Testimony did reveal that there had been a number of protest meetings, parades, and assemblages since March 19, 1970 and that the plaintiffs participated in most of them. Indeed during the course of the hearing in this case plaintiffs requested an early luncheon adjournment one day so that they could join a group protesting the involvement of the United States in Laos. The plaintiffs contended that they were not afraid to participate in that gathering, which was held in front of the Federal Building, because they felt the police would be deterred from exercising any violence by the pendency of this case. However, the argument cuts just as strongly in the other direction, i.e., that plaintiffs and their sympathizers would conceive it to be in their own best interests to conduct themselves in a peaceable and orderly fashion so as not to prejudice their suit.

 Underlying the plaintiffs' theory on this phase of the case seems to be an assumption that the First Amendment grants unlimited discretion as to the means of expressing their views, and that free speech carries with it a privilege to participate in any type of demonstration unfettered by any form of police control.

 The law however is to the contrary. As the Supreme Court said in Cox v. Louisiana, 379 U.S. 536, 554, 85 S. Ct. 453, 464, 13 L. Ed. 2d 471:


"From these decisions certain clear principles emerge. The rights of free speech and assembly, while fundamental in our democratic society, still do not mean that everyone with opinions or beliefs to express may address a group at any public place and at any time. The constitutional guarantee of liberty implies the existence of an organized society maintaining public order, without which liberty itself would be lost in the excesses of anarchy. The control of travel on the streets is a clear example of governmental responsibility to insure this necessary order. A restriction in that relation, designed to promote the public convenience in the interest of all, and not susceptible to abuses of discriminatory application, cannot be disregarded by the attempted exercise of some civil right which, in other circumstances, would be entitled to protection. One would not be justified in ignoring the familiar red light because this was thought to be a means of social protest. Nor could one, contrary to traffic regulations, insist upon a street meeting in the middle of Times Square at the rush hour as a form of freedom of speech or assembly. Governmental authorities have the duty and responsibility to keep their streets open and available for movement. A group of demonstrators could not insist upon the right to cordon off a street, or entrance to a public or private building, and allow no one to pass who did not agree to listen to their exhortations."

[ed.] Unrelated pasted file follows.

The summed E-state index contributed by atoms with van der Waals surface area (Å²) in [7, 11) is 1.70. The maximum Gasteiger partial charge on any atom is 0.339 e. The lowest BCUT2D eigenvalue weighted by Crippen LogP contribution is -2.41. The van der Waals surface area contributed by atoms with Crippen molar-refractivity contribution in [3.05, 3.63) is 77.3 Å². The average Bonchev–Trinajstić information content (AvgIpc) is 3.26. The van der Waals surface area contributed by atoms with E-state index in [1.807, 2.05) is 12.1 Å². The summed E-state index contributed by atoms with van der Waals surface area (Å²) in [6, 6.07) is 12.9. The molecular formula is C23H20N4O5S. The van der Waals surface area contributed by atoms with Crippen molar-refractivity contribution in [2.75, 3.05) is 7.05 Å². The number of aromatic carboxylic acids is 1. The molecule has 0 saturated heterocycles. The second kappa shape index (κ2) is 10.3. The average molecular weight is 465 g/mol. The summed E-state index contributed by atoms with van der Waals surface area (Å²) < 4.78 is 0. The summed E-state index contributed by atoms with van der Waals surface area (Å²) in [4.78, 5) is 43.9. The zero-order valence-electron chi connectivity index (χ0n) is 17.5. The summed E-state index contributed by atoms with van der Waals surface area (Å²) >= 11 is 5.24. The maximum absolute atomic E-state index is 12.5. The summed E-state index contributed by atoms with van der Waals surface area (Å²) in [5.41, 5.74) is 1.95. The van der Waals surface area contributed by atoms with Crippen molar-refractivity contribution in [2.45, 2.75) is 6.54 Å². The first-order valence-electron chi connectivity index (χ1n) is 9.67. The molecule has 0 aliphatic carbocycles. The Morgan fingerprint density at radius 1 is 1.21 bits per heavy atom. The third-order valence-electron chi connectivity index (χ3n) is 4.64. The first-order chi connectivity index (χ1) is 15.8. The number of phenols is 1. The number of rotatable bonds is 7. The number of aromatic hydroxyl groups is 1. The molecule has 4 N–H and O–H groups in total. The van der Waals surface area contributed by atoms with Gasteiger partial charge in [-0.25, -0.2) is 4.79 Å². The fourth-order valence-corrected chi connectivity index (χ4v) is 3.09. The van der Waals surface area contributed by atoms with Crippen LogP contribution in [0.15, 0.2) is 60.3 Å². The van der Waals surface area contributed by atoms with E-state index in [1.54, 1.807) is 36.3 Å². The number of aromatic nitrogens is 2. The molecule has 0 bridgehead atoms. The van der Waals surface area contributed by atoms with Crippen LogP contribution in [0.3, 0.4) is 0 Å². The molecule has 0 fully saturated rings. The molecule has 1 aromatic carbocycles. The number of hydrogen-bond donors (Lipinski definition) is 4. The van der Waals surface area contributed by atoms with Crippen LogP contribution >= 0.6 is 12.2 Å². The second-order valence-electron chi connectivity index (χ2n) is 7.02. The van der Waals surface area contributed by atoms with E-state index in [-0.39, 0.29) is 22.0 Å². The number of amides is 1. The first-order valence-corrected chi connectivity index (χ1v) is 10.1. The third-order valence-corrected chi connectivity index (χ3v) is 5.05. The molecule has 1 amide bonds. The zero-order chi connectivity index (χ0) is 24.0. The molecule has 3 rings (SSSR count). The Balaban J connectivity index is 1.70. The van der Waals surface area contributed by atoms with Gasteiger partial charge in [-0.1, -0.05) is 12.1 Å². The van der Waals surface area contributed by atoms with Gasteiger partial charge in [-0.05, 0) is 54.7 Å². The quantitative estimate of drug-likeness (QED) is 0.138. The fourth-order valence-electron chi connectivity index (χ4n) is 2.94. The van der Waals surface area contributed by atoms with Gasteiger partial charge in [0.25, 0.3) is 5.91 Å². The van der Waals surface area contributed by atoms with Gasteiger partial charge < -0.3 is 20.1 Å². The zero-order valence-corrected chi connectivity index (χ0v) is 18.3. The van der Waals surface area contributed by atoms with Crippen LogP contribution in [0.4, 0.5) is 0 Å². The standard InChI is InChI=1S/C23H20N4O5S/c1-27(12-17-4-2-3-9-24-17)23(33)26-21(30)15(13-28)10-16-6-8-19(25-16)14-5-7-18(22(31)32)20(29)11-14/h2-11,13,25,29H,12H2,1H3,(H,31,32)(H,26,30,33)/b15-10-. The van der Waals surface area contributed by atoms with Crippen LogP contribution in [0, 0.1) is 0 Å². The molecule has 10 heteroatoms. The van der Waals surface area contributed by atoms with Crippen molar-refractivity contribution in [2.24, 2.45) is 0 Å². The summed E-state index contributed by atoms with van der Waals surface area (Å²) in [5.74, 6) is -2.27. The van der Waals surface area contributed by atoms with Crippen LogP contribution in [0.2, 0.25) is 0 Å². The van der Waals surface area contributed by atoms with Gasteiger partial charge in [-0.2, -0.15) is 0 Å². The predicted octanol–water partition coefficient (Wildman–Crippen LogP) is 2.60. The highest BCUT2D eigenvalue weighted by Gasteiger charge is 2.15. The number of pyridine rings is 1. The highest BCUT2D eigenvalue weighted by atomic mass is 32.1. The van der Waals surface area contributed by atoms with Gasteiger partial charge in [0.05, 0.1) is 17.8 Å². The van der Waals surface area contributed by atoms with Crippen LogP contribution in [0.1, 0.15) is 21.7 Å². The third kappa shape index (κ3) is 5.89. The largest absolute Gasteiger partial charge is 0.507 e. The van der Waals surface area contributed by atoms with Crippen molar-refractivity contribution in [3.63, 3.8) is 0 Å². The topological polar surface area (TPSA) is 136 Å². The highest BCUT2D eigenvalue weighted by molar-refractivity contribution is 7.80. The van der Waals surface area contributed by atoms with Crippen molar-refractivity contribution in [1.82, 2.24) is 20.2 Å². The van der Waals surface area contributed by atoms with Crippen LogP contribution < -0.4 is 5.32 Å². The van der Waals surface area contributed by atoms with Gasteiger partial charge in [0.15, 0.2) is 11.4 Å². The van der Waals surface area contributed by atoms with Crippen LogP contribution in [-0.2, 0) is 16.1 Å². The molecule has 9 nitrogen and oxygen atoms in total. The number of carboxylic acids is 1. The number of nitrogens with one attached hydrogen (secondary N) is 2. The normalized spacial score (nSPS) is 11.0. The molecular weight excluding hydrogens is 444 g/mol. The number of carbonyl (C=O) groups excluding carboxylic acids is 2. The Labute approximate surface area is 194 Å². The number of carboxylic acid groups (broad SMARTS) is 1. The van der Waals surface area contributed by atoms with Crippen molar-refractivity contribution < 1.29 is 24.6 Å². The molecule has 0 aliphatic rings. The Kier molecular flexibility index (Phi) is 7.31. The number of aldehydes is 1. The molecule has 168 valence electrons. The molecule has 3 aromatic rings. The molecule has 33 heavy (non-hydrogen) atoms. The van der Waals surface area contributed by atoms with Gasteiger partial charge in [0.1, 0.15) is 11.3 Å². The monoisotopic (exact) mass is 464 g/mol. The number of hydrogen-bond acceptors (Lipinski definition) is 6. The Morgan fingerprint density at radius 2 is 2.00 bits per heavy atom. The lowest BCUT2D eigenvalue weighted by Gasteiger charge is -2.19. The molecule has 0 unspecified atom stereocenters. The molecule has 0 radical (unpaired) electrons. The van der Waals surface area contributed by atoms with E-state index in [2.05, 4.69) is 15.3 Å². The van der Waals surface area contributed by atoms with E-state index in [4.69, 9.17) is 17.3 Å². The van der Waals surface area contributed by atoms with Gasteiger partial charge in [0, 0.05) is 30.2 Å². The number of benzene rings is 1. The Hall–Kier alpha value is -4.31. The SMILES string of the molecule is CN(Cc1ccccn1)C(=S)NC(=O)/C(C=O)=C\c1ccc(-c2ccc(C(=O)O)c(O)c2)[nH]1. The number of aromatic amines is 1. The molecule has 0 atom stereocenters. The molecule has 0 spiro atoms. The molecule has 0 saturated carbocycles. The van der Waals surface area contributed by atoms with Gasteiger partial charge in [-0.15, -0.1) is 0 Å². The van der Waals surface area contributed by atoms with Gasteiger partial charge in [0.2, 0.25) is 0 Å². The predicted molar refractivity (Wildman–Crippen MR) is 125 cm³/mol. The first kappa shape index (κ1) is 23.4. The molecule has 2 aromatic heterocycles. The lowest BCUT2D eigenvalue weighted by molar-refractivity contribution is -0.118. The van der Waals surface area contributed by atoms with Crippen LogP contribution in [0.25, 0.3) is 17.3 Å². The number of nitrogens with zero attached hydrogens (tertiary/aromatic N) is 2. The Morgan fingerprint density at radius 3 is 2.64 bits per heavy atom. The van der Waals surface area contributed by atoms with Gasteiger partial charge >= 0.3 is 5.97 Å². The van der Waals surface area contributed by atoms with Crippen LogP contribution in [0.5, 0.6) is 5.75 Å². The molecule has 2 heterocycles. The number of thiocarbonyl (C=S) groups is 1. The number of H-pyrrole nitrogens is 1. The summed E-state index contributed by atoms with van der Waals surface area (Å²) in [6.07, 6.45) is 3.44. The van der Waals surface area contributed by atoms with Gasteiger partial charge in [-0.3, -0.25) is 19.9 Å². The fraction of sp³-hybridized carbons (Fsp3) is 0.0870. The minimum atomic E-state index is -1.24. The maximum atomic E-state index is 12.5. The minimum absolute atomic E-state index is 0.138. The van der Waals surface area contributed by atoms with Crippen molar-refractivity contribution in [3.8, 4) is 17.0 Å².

Those who organize large numbers of people to protest or encourage governmental or social policies cannot escape responsibility for regulating the conduct of the assemblage simply by saying that it is planned to be nonviolent. It would be naive indeed to expect that in any large gathering there would not be some small group of people who would delight in disruption, and who would not be unhappy should a confrontation with the police occur. *fn3"

 The defendants did not attempt to meet all of the issues raised by the plaintiffs in this phase of the case but did describe the in-service training program which has recently been instituted by the police department which includes instruction of every member of the force in such matters as crowd control, community relations, etc. Since the testimony was one-sided, we refrain from passing judgment on these collateral matters particularly since counsel for the plaintiffs conceded in his closing summation that this Court is not to act as a Mayor's Commission on Human Relations in reviewing the actions of the police department nor is it to deal with the charges of alleged police brutality per se.

 We do observe, nonetheless, that some of the testimony of excessive force by individual police officers on specific occasions was quite disturbing and should cause concern in the minds of those officials who have the responsibility of determining the accuracy of such charges and taking appropriate action. While the hearing of this case furnished an opportunity for public airing of many complaints of this nature, they should have been heard, answered, and evaluated long before this time.